My conclusion in the article is thus that "While the average soldier may have been more comfortable in a tavern than on church parade, he may also have been more devout than is commonly supposed."
The article begins on page 3 here.
Friday, February 24, 2017
Tuesday, February 21, 2017
In that spirit of mixed guilt and vainglory, here is the text of a sermon I preached last Sunday, 19 Feb, at St. Margaret's of Scotland Anglican Church in Barrie. St. Margaret's is one of the healthiest Anglican parishes I've seen in a long while, not without its challenges but it has a shot at a long and bright future, in large part due to an excellent priest, Fr. Simon Bell. Simon+ has been kind enough to let me preach and preside on occasion.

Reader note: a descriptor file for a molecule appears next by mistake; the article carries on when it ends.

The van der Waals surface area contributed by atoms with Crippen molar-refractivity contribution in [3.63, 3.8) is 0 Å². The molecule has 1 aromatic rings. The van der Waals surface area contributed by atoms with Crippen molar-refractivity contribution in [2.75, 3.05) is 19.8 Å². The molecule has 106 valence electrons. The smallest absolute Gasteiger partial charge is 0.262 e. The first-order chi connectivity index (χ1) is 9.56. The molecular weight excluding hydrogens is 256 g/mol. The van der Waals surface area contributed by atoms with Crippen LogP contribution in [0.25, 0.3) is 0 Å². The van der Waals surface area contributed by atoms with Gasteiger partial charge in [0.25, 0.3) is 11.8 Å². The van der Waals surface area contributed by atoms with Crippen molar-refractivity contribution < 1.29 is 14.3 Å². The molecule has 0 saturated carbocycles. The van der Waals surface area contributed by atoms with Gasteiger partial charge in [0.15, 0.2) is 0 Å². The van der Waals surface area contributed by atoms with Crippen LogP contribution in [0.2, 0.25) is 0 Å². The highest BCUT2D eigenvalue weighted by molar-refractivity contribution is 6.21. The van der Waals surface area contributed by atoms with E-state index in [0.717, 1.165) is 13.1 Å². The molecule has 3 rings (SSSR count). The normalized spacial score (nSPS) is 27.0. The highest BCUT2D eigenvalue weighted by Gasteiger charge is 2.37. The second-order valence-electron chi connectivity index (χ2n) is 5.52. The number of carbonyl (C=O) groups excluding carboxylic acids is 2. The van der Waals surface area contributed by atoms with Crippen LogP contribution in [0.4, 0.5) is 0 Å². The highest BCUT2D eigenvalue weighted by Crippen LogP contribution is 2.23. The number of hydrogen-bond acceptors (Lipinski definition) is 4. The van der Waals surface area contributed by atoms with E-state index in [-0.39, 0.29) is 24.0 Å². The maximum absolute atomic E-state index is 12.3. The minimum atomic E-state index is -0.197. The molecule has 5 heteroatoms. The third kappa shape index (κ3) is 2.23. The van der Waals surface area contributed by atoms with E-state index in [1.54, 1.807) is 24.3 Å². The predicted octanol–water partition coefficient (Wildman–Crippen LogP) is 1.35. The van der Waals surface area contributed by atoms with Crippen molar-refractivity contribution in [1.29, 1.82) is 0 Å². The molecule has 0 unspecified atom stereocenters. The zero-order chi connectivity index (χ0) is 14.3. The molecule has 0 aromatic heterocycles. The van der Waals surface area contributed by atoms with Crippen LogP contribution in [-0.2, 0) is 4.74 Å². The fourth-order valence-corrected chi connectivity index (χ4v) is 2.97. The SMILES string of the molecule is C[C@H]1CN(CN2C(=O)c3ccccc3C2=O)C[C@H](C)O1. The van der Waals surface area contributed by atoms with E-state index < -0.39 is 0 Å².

I'm struck by how much of my preaching these days seems to involve some sort of ecclesiology, as if I am trying to work out and defend the importance of church and of worship. These days, I think this may be one of the preacher's most important tasks. MP+
A Sermon for the Seventh Sunday of Epiphany
Lectionary; Leviticus 19: 1-2,9-18; Psalm 119: 33-40; 1 Corinthians 3:10-11, 16-23; Matthew 5:38-48
Be perfect, therefore, as your heavenly Father is perfect. (Matt 5:48)